The Seventh Circuit in LaSalle Nat'l Bank found that effective screening arrangements share certain characteristics, and noted, with approval, several examples. In a Second Circuit case, sworn statements by the tainted lawyer and others at the firm showed that the tainted lawyer was denied access to relevant files and documents, did not share in fees generated by the litigation, and could not discuss the litigation. Armstrong v. McAlpin, 625 F.2d 433, 442-43 (2d Cir. 1980) (en banc), vacated on other grounds, 449 U.S. 1106, 101 S.Ct. 911, 66 L.Ed.2d 835 (1981). A screen approved by the Court of Claims was similarly specific: all other attorneys in the firm were forbidden to discuss the case with the disqualified lawyer and were instructed to prevent any documents from reaching him; and the files were kept in a locked file cabinet, with the keys controlled by two partners and issued to others only on a "need to know" basis. Kesselhaut v. United States, 555 F.2d 791 (Ct.Cl. 1977). Further, in both cases, as well as in Greitzer Locks v. Johns-Manville Corp., No. 81-1379, slip op. at 7 (4th Cir. Mar. 5, 1982), aff'd per curiam, 710 F.2d 127 (4th Cir.), cert. denied, 459 U.S. 1010, 103 S.Ct. 364, 74 L.Ed.2d 400 (1982), the screening arrangements were established when the potentially disqualifying event occurred, either when the attorney first joined the firm or when the firm accepted a case presenting an ethical problem. LaSalle Nat'l Bank, 703 F.2d at 259.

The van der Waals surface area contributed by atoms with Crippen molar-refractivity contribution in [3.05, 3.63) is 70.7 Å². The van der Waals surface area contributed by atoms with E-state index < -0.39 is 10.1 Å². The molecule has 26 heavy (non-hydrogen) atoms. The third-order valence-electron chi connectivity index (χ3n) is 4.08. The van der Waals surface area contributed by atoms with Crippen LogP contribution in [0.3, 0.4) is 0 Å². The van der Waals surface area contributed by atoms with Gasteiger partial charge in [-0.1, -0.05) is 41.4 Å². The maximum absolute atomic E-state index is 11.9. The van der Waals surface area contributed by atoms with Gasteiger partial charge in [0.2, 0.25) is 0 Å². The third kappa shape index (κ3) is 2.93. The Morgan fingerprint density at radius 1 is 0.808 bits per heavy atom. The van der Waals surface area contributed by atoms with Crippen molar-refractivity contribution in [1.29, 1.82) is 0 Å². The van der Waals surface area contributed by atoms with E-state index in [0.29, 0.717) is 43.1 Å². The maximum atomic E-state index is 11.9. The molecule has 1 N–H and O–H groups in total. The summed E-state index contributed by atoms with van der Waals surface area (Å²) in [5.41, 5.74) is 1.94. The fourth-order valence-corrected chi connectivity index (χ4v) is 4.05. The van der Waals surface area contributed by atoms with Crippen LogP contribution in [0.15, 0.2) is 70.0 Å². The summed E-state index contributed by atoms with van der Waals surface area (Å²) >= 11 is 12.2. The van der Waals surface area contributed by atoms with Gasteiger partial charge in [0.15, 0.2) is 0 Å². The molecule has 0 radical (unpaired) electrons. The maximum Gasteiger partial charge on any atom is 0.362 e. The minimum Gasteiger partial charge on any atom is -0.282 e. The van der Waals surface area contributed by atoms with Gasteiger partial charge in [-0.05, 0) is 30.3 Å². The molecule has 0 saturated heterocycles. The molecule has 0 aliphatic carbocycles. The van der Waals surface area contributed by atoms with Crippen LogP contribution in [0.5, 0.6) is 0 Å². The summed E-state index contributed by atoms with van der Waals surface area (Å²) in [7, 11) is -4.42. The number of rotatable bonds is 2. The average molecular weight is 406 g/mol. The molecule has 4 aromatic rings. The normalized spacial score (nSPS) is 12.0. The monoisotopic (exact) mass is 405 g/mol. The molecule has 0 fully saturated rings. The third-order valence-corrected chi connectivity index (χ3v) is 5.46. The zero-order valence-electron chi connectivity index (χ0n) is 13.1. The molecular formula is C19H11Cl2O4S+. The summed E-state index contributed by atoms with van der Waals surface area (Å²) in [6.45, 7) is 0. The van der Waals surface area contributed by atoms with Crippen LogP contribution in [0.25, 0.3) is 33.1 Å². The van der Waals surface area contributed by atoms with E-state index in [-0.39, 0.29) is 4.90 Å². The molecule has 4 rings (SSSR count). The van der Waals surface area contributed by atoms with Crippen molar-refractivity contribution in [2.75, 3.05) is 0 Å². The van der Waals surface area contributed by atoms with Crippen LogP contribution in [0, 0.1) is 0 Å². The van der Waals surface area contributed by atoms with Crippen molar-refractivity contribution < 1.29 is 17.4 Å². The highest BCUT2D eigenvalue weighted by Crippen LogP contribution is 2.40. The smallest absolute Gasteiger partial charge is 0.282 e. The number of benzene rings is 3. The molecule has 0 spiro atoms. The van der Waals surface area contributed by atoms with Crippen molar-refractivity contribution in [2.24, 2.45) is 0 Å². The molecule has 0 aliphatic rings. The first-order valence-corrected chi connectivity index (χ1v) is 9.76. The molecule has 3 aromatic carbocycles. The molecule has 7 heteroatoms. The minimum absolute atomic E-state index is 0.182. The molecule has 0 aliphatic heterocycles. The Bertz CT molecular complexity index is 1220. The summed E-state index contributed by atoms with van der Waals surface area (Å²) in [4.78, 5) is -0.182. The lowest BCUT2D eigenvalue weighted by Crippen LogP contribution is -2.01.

The courts apply a very strict standard of proof when evaluating evidence offered to rebut the two presumptions of shared confidences on a motion for imputed disqualification. This heavy rebuttal burden is satisfied only with "clear and effective" proof. Schiessle, 717 F.2d at 420; Freeman, 689 F.2d at 723. Moreover, the Court resolves any doubts as to the existence of an asserted conflict of interest in favor of disqualification. LaSalle Nat'l Bank, 703 F.2d at 257 (citing Gulf Oil, 588 F.2d at 225).
Misco has moved for disqualification of Quarles Brady on the basis of Attorney Fertl's past representation of him. The issue herein is whether Quarles may represent Defendants in the above-captioned matter where Defendants' interests are materially adverse to the interests of Misco, Fertl's former client, and where Fertl was not associated with Quarles at the time she represented Misco. The Court must decide, therefore, whether Fertl has a conflict of interest and whether that conflict should be ascribed to Quarles. This is a question of imputed disqualification.
Whether or not the Partnership is Fertl's former client, Misco's motion requires no more than that the interests of Defendants are alleged to be materially adverse to those of at least one of the plaintiffs. The court thus need not find that the Partnership is Fertl's former client to decide Misco's motion to disqualify Quarles Brady.
The parties dispute whether Fertl entered an attorney-client relationship with Misco or the Partnership. Misco argues that Fertl represented him in his personal capacity, while Defendants argue that Fertl represented the Partnership as an entity. (See Misco's Motion at 1-2; Defendants' Brief at 2.) It appears to the Court that Fertl may have represented the interests of both Misco and the Partnership at various times, and her legal work for both is not easily distinguishable. The Court need not, however, determine which party Fertl represented to resolve Misco's motion.